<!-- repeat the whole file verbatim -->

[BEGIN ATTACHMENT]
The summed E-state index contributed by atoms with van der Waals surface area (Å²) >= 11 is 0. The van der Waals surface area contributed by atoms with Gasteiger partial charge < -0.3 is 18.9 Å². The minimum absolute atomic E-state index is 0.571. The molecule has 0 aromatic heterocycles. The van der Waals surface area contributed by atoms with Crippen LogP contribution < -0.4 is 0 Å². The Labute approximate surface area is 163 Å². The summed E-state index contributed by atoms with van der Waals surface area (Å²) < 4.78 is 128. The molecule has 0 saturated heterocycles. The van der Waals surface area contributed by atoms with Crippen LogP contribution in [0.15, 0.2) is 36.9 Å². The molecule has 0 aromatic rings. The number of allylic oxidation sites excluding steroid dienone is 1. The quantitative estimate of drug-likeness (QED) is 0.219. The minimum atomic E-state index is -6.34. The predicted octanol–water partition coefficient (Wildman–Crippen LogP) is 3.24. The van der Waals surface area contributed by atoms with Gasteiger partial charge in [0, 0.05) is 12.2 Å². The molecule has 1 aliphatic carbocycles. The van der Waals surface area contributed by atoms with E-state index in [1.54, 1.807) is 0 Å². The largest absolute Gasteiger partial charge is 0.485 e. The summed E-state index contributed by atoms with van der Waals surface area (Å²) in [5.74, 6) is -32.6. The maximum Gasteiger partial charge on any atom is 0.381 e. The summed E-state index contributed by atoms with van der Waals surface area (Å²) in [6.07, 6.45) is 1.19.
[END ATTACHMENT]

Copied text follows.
The summed E-state index contributed by atoms with van der Waals surface area (Å²) >= 11 is 0. The van der Waals surface area contributed by atoms with Gasteiger partial charge < -0.3 is 18.9 Å². The minimum absolute atomic E-state index is 0.571. The molecule has 0 aromatic heterocycles. The van der Waals surface area contributed by atoms with Crippen LogP contribution < -0.4 is 0 Å². The Labute approximate surface area is 163 Å². The summed E-state index contributed by atoms with van der Waals surface area (Å²) < 4.78 is 128. The molecule has 0 saturated heterocycles. The van der Waals surface area contributed by atoms with Crippen LogP contribution in [0.15, 0.2) is 36.9 Å². The molecule has 0 aromatic rings. The number of allylic oxidation sites excluding steroid dienone is 1. The quantitative estimate of drug-likeness (QED) is 0.219. The minimum atomic E-state index is -6.34. The predicted octanol–water partition coefficient (Wildman–Crippen LogP) is 3.24. The van der Waals surface area contributed by atoms with Gasteiger partial charge in [0, 0.05) is 12.2 Å². The molecule has 1 aliphatic carbocycles. The van der Waals surface area contributed by atoms with E-state index in [1.54, 1.807) is 0 Å². The largest absolute Gasteiger partial charge is 0.485 e. The summed E-state index contributed by atoms with van der Waals surface area (Å²) in [5.74, 6) is -32.6. The maximum Gasteiger partial charge on any atom is 0.381 e. The summed E-state index contributed by atoms with van der Waals surface area (Å²) in [6.07, 6.45) is 1.19.